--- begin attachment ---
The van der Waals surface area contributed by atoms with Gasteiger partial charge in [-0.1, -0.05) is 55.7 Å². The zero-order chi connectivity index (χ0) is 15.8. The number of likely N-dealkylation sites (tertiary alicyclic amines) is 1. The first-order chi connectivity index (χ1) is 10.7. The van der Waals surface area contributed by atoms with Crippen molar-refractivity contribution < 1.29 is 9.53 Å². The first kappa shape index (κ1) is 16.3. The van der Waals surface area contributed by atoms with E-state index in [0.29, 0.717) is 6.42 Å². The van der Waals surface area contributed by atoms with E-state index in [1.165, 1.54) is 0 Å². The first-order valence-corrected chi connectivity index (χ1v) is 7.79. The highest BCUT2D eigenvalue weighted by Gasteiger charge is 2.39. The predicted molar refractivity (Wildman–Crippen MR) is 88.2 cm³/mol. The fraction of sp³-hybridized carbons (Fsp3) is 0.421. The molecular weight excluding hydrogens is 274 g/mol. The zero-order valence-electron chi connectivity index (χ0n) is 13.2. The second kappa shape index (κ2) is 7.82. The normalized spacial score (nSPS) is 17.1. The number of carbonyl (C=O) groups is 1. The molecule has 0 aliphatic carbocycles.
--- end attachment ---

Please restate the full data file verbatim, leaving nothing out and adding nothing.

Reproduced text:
The van der Waals surface area contributed by atoms with Gasteiger partial charge in [-0.1, -0.05) is 55.7 Å². The zero-order chi connectivity index (χ0) is 15.8. The number of likely N-dealkylation sites (tertiary alicyclic amines) is 1. The first-order chi connectivity index (χ1) is 10.7. The van der Waals surface area contributed by atoms with Crippen molar-refractivity contribution < 1.29 is 9.53 Å². The first kappa shape index (κ1) is 16.3. The van der Waals surface area contributed by atoms with E-state index in [0.29, 0.717) is 6.42 Å². The van der Waals surface area contributed by atoms with E-state index in [1.165, 1.54) is 0 Å². The first-order valence-corrected chi connectivity index (χ1v) is 7.79. The highest BCUT2D eigenvalue weighted by Gasteiger charge is 2.39. The predicted molar refractivity (Wildman–Crippen MR) is 88.2 cm³/mol. The fraction of sp³-hybridized carbons (Fsp3) is 0.421. The molecular weight excluding hydrogens is 274 g/mol. The zero-order valence-electron chi connectivity index (χ0n) is 13.2. The second kappa shape index (κ2) is 7.82. The normalized spacial score (nSPS) is 17.1. The number of carbonyl (C=O) groups is 1. The molecule has 0 aliphatic carbocycles.